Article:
Often times as women, we second guess ourselves and our ability.
No matter how intelligent, successful, powerful, and driven we may be, we still doubt our abilities. This is especially true among women in the workplace.
So, we’ve earned our degree or degrees, we’ve landed our dream job, but somehow we still feel as though we don’t deserve it.
Perhaps you believe you’re just there to fill a diversity requirement, because you got lucky, or because your bosses believe you are more capable than you actually you are.
You are not alone.
There is a term for this feeling, and it’s called imposter syndrome. This condition is defined as the idea that we’ve probably only succeeded due to luck, and not because of our talent or qualifications. An estimated 70 percent of people experience imposter syndrome at least once in their lifetime.
Women—especially women of color—are more likely to experience this condition. According to an article on BBC.com, when we experience systematic oppression and are taught that we are “less than” and don’t deserve success, we often experience imposter syndrome.
Not seeing representation in the workplace also contributes to feeling like we don’t belong.
Careers such as software development, construction, financial analysis, and architecture (to name a few) are still largely dominated by men. Women only make up only 18.7 percent of software developers, 9.9 percent of construction workers, and 25.5 percent of architects.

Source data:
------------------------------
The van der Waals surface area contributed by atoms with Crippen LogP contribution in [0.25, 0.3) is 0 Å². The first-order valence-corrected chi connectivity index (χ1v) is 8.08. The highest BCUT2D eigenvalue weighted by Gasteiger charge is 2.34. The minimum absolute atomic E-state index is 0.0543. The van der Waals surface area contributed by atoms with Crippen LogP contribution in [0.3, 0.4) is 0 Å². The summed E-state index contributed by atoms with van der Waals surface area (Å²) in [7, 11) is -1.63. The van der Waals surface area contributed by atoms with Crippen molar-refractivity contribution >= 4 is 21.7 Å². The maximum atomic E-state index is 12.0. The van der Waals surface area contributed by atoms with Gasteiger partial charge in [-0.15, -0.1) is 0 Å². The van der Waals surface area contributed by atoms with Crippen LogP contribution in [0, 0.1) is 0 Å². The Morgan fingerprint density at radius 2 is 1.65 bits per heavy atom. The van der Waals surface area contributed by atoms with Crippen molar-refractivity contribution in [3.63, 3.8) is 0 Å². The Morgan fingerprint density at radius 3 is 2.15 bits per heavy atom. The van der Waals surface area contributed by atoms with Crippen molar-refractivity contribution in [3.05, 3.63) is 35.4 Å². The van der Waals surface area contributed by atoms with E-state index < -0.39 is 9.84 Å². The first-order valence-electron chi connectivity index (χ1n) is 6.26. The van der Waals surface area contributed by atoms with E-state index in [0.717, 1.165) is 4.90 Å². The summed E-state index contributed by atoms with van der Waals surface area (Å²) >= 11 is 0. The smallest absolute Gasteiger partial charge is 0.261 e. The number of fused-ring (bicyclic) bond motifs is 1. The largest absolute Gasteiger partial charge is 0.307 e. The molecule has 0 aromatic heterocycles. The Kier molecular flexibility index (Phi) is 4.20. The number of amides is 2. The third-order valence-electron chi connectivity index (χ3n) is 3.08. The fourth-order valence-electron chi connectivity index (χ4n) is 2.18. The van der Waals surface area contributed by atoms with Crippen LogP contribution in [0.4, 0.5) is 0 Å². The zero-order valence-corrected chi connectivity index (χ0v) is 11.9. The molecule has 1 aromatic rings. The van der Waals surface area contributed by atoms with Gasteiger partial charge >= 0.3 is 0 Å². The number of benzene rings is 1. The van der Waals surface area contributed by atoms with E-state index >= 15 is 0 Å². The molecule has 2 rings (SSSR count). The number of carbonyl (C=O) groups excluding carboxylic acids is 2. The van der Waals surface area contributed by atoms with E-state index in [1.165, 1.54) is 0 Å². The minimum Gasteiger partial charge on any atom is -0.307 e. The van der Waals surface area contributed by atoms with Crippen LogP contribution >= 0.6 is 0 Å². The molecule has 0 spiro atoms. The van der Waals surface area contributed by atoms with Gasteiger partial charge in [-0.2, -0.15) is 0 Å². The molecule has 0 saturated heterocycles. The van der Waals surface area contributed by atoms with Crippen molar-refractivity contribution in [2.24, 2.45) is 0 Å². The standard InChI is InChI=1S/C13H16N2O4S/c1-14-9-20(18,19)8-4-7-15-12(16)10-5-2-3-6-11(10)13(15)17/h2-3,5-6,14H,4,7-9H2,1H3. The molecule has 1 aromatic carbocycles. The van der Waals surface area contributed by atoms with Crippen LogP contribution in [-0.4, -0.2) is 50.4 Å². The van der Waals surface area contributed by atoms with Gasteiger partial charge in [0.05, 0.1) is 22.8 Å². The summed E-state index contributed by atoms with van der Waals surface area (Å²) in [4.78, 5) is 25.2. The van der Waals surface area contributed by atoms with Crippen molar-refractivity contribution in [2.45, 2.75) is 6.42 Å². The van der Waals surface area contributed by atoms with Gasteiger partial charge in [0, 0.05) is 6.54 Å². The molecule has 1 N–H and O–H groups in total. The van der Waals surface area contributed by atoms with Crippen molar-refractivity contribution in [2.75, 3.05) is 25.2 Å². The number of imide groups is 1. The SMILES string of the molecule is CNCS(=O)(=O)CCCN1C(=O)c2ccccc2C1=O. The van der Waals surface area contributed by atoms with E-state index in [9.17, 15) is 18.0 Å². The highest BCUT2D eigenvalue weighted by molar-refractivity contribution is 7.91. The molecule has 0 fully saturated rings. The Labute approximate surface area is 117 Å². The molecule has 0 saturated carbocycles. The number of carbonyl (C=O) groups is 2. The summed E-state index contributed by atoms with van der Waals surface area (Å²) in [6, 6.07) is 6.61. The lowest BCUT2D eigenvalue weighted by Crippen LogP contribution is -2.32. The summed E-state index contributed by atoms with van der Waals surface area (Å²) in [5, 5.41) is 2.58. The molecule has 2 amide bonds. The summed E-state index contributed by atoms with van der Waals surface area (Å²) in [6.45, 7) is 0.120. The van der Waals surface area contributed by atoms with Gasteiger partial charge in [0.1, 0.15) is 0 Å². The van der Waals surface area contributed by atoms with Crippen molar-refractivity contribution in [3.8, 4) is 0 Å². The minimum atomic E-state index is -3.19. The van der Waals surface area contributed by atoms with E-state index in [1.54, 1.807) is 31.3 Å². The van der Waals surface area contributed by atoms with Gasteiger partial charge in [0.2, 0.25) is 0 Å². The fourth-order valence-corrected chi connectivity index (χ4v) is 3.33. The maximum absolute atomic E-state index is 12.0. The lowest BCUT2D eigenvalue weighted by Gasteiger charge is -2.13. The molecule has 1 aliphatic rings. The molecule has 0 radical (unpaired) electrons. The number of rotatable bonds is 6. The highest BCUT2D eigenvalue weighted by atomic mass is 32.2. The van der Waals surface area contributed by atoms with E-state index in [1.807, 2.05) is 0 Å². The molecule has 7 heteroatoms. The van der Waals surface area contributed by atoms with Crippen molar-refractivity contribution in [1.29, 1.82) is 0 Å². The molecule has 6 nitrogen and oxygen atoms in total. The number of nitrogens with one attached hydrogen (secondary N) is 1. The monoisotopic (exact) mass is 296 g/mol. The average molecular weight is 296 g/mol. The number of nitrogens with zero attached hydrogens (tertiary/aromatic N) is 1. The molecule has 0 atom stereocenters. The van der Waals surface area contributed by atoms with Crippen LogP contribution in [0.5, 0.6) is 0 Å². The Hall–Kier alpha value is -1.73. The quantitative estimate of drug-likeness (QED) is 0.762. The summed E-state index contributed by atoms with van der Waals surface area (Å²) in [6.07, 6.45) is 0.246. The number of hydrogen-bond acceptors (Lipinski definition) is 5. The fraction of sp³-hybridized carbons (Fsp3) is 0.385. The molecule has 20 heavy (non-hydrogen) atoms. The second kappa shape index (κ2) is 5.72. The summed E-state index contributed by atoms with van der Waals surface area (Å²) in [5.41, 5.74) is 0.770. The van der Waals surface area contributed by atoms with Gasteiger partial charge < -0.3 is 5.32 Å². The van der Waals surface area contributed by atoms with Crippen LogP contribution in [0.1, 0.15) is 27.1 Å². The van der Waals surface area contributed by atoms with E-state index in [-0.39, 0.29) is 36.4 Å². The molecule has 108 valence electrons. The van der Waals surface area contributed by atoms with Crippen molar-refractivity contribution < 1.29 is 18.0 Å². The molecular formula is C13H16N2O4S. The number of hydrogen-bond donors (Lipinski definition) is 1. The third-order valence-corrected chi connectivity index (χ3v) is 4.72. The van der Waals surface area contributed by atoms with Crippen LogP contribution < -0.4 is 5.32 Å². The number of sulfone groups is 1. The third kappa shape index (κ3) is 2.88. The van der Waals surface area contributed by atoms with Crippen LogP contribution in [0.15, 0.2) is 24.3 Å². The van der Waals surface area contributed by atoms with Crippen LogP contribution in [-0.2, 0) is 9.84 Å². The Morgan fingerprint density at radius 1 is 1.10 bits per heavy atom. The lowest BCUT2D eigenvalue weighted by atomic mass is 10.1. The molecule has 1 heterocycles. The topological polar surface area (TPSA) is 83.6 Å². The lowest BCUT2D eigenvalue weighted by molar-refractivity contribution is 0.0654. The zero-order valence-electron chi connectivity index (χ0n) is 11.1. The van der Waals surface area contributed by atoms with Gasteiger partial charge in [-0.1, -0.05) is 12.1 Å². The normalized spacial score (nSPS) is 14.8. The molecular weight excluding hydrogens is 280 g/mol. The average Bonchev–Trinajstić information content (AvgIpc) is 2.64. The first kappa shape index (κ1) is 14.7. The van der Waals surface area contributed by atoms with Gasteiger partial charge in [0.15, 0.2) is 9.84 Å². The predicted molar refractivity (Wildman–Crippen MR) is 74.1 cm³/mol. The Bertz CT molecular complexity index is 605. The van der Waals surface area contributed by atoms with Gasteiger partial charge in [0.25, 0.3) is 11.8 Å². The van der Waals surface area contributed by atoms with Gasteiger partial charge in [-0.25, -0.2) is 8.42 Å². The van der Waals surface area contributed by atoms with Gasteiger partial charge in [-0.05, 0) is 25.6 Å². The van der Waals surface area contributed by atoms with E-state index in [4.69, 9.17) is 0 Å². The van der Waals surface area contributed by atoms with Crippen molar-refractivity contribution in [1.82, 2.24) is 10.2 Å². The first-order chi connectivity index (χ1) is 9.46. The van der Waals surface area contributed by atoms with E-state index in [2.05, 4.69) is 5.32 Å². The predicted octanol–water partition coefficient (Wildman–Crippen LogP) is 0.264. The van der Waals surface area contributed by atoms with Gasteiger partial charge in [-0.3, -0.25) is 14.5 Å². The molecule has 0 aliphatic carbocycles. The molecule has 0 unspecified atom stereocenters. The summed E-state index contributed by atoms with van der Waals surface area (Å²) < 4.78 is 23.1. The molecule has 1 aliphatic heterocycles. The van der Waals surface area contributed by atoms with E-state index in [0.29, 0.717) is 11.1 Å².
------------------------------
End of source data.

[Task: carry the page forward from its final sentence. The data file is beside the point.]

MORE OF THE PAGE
Simply put, representation matters. If we see more people in the workplace who look like us, we are more likely to feel like we belong there.
In the meantime, as we work toward progress and equality, here are three tips on how to push through and take charge of your career.
1. Trust your abilities.
Chances are, you are more than qualified to be in your current position or an aspiring position.
You are either earning the degree, have the work experience, or are receiving the proper training for your field of choice. All of these, separate and combined, give you the ability to be successful in your position.
You have to trust in yourself and your abilities.
You were chosen for a reason, and that reason is more than your gender, skin color, or age. You, too, deserve a seat at the table.
2. Assert yourself.
When you need to, say something. Don’t let your voice be stifled. Your voice, your idea, and your opinion matters to the majority.
Trust that you’ll know when it’s time to speak up.
When you experience something that isn’t right, step forward, and speak out. You’ll be surprised how you can effect change when you lend your voice. However, as the old saying goes, “It’s not what you say, it’s how you say it.”
3. Ask for what you want.
Whether it is a raise, a promotion, a new desk, or the corner office, ask for it.
Part of imposter syndrome is not believing that we are worthy of certain things because of our belief that we are not qualified enough.
If you need a sign, this is it. Go get what’s rightfully yours.
These are just a few tips on how you can take charge in your career, and kick the “I don’t belong here” attitude.
Just because the numbers don’t reflect a large number of women in certain fields or offices doesn’t mean we don’t belong.
We have to keep showing up to create change.